Mass extinctions led to low species diversity, dinosaur rule
Two of the earth's five mass extinction events – times when more than half of the world's species died – resulted in the survival of a low number of so-called "weedy" species that spread their sameness across the world as the Earth recovered from these dramatic upheavals. The findings could shed light on modern high extinction rates and how biological communities may change in the future.
David J. Button, an NC State and North Carolina Museum of Natural Sciences postdoctoral research scholar, and colleagues examined fossil records of almost 900 vertebrate species dating back between 260 and 175 million years ago – from the late Permian through the Triassic and early Jurassic periods. Two mass extinction events occurred during this time. Button says that similar patterns arising after two mass extinctions implies that other extinction events may have the same results – including current biodiversity loss.
"Mass extinctions not only reduced animal diversity, but also affected the distribution of animals and ecosystems, or biogeography," Button said. "As species are removed by extinction, their ecological niches are left vacant. Following the extinction event, these niches are occupied by surviving and newly evolving 'weedy' species. These few generalists spread out and dominated for a time, leading to a low-diversity global 'disaster fauna.'"
One of these generalists was the Lystrosaurus, a plant-eating early mammal relative that ranged from dog- to pig-sized. It had tusks to help it dig up plant matter.
The late-Permian event – occurring around 252 million years ago – allowed new groups to evolve, including the earliest dinosaurs, crocodiles and relatives of mammals and lizards, Button said. The late-Triassic event, which occurred around 201 million years ago, wiped out many major groups, setting the stage for dinosaurs to take over.
"The late-Permian event caused about 90 percent of sea life and 70 percent of land-living vertebrates to become extinct, probably as a result of climate change from hyperactive volcanism – when volcanoes spewed basalt lava and released gases into the atmosphere causing large increases in carbon dioxide and severe warming resulting in desertification," Button said. "The late-Triassic event is also associated with volcanism."
"Mass extinctions were global disasters that fundamentally reshaped ecosystems," said Richard Butler, professor of palaeobiology at the University of Birmingham and a co-author of the study. "Our new analyses provide crucial data that show just how profoundly these cataclysmic events changed and influenced animal distribution."
"The fossil record has the potential to test evolutionary hypotheses in long time spans, which is not possible if evolutionary research is limited to living plant and animals," said Martín Ezcurra, a researcher at the Museo Argentino de Ciencias Naturales who co-authored the paper.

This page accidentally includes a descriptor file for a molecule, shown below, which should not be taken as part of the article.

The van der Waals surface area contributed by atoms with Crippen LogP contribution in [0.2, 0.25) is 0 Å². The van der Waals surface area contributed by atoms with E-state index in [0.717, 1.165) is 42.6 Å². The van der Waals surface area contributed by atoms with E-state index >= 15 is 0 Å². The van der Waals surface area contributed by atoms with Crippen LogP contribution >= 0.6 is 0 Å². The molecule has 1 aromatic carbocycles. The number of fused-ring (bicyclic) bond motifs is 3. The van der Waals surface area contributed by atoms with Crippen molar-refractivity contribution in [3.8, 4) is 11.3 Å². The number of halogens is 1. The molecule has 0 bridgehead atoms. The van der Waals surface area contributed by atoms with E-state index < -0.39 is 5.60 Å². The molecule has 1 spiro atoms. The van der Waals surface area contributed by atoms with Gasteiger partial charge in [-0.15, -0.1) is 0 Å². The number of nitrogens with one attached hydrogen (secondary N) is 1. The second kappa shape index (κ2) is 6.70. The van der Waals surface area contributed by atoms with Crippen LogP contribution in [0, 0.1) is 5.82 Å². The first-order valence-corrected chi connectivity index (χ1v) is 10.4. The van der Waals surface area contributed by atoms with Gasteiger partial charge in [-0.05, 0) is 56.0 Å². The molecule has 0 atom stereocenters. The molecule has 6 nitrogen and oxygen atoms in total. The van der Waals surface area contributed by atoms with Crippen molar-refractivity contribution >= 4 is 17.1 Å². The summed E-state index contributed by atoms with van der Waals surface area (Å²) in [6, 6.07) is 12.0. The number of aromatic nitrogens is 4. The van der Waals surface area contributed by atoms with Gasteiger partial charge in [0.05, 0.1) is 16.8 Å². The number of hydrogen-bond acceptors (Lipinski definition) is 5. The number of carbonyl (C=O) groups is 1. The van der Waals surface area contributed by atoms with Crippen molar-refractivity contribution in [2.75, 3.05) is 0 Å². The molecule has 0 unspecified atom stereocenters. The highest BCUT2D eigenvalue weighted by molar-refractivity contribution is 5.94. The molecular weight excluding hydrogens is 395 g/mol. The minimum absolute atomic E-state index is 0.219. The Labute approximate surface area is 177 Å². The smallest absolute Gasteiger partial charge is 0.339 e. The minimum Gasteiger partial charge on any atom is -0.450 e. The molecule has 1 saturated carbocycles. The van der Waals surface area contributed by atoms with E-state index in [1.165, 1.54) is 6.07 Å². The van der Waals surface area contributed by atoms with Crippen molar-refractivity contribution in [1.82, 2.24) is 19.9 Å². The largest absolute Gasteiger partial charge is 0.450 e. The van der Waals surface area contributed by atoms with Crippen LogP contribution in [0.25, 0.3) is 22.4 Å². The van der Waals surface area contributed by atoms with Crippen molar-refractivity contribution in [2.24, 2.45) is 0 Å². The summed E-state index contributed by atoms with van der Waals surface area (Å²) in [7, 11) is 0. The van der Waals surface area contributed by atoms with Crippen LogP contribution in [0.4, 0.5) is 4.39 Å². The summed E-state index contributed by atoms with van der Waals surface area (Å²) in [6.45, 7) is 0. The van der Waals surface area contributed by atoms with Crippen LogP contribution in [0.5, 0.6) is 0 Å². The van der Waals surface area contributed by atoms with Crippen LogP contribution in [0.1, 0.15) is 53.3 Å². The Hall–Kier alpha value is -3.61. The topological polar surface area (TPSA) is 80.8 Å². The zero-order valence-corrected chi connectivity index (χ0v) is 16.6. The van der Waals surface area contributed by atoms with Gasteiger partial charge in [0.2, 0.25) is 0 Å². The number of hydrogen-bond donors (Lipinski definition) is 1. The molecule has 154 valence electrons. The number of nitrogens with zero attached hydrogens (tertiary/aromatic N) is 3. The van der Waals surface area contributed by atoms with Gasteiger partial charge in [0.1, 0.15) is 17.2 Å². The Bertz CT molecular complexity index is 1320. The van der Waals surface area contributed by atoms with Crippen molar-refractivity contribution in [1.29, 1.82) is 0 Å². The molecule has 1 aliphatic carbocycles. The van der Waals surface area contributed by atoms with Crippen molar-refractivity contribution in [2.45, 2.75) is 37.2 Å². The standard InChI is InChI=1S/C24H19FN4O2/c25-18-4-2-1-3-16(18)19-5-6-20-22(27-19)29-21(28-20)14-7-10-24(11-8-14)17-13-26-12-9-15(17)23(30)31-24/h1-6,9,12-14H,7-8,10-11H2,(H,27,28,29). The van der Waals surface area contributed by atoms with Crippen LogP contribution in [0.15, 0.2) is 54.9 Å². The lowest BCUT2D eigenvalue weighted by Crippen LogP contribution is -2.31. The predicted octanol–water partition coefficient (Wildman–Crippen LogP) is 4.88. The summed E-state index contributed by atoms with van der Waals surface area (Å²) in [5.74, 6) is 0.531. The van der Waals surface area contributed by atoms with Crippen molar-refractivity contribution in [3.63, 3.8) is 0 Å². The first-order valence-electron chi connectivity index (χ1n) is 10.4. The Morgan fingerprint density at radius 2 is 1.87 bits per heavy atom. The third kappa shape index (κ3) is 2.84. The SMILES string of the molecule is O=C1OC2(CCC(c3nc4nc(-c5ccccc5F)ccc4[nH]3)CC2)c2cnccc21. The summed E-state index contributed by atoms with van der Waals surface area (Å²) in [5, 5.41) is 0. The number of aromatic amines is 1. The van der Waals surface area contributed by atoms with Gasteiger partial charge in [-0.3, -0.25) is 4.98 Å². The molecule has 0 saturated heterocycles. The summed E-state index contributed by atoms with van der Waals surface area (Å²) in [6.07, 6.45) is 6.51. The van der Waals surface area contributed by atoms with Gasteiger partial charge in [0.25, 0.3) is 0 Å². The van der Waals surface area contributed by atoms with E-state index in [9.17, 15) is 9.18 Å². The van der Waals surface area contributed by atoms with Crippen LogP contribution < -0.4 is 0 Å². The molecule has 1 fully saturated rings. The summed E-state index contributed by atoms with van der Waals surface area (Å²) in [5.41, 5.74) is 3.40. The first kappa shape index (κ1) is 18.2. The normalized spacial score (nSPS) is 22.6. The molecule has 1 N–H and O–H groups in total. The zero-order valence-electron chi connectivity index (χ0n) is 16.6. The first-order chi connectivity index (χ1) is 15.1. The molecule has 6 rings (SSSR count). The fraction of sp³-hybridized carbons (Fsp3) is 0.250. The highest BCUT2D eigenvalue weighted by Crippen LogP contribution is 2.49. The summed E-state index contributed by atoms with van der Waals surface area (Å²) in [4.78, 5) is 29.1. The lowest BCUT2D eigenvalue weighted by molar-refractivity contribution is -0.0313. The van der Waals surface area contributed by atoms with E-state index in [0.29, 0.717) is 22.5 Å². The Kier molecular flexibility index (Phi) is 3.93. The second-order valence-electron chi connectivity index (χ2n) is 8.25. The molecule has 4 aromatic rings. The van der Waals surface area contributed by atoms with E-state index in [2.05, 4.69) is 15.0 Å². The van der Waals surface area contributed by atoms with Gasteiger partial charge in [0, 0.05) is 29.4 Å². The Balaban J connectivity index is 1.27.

Identifying patterns across mass extinction events in the fossil record can help researchers make predictions about the consequences of current biodiversity loss, Button said.
"Further understanding of these ancient crises will help to inform conservation efforts to prevent modern animals from suffering a similar fate," he added.
Graeme T. Lloyd of the University of Leeds also co-authored the paper, which is published in Nature Communications. The study was funded by a Marie Curie Actions grant (630123), a European Research Council Starting Grant (637483) and a Discovery Early Career Researcher (DE140101879) award.
Note to editors: An abstract of the paper follows.
"Mass extinctions drove increased global faunal cosmopolitanism on the supercontinent Pangaea"
Authors: David Button, NC State University/N.C. Museum of Natural Sciences; Graeme T. Lloyd, University of Leeds; Martin D. Ezcurra, Museo Argentino de Ciencias Naturales; and Richard Butler, University of Birmingham
Published: Oct. 10, 2017 in Nature Communications
Abstract: Mass extinctions have profoundly impacted the evolution of life through not only reducing taxonomic diversity but also reshaping ecosystems and biogeographic patterns. In particular, they are considered to have driven increased biogeographic cosmopolitanism, but quantitative tests of this hypothesis are rare and have not explicitly incorporated information on evolutionary relationships. Here we quantify faunal cosmopolitanism using a phylogenetic network approach for 891 terrestrial vertebrate species spanning the late Permian through Early Jurassic. This key interval witnessed the Permian-Triassic and Triassic-Jurassic mass extinctions, the onset of fragmentation of the supercontinent Pangaea, and the origins of dinosaurs and many modern vertebrate groups. Our results recover significant increases in global faunal cosmopolitanism following both mass extinctions, driven mainly by new, widespread taxa, leading to homogenous 'disaster faunas.' Cosmopolitanism subsequently declines in post-recovery communities. These shared patterns in both biotic crises suggest that mass extinctions have predictable influences on animal distribution and may shed light on biodiversity loss in extant ecosystems.
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